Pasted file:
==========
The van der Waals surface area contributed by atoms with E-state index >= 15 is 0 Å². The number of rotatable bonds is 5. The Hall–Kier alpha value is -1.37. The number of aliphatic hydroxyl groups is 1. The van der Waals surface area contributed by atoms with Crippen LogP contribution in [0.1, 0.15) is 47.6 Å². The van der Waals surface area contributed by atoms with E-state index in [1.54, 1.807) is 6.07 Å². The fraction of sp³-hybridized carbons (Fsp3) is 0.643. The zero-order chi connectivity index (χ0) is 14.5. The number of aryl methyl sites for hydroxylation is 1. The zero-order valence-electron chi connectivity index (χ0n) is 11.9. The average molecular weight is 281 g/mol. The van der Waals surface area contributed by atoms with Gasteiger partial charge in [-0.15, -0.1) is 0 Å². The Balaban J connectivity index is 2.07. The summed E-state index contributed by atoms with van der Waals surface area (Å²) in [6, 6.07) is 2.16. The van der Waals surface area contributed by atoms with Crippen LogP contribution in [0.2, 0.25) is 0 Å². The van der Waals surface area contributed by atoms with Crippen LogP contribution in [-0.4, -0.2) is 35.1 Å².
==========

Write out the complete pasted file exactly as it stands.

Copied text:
The van der Waals surface area contributed by atoms with E-state index >= 15 is 0 Å². The number of rotatable bonds is 5. The Hall–Kier alpha value is -1.37. The number of aliphatic hydroxyl groups is 1. The van der Waals surface area contributed by atoms with Crippen LogP contribution in [0.1, 0.15) is 47.6 Å². The van der Waals surface area contributed by atoms with E-state index in [1.54, 1.807) is 6.07 Å². The fraction of sp³-hybridized carbons (Fsp3) is 0.643. The zero-order chi connectivity index (χ0) is 14.5. The number of aryl methyl sites for hydroxylation is 1. The zero-order valence-electron chi connectivity index (χ0n) is 11.9. The average molecular weight is 281 g/mol. The van der Waals surface area contributed by atoms with Gasteiger partial charge in [-0.15, -0.1) is 0 Å². The Balaban J connectivity index is 2.07. The summed E-state index contributed by atoms with van der Waals surface area (Å²) in [6, 6.07) is 2.16. The van der Waals surface area contributed by atoms with Crippen LogP contribution in [0.2, 0.25) is 0 Å². The van der Waals surface area contributed by atoms with Crippen LogP contribution in [-0.4, -0.2) is 35.1 Å².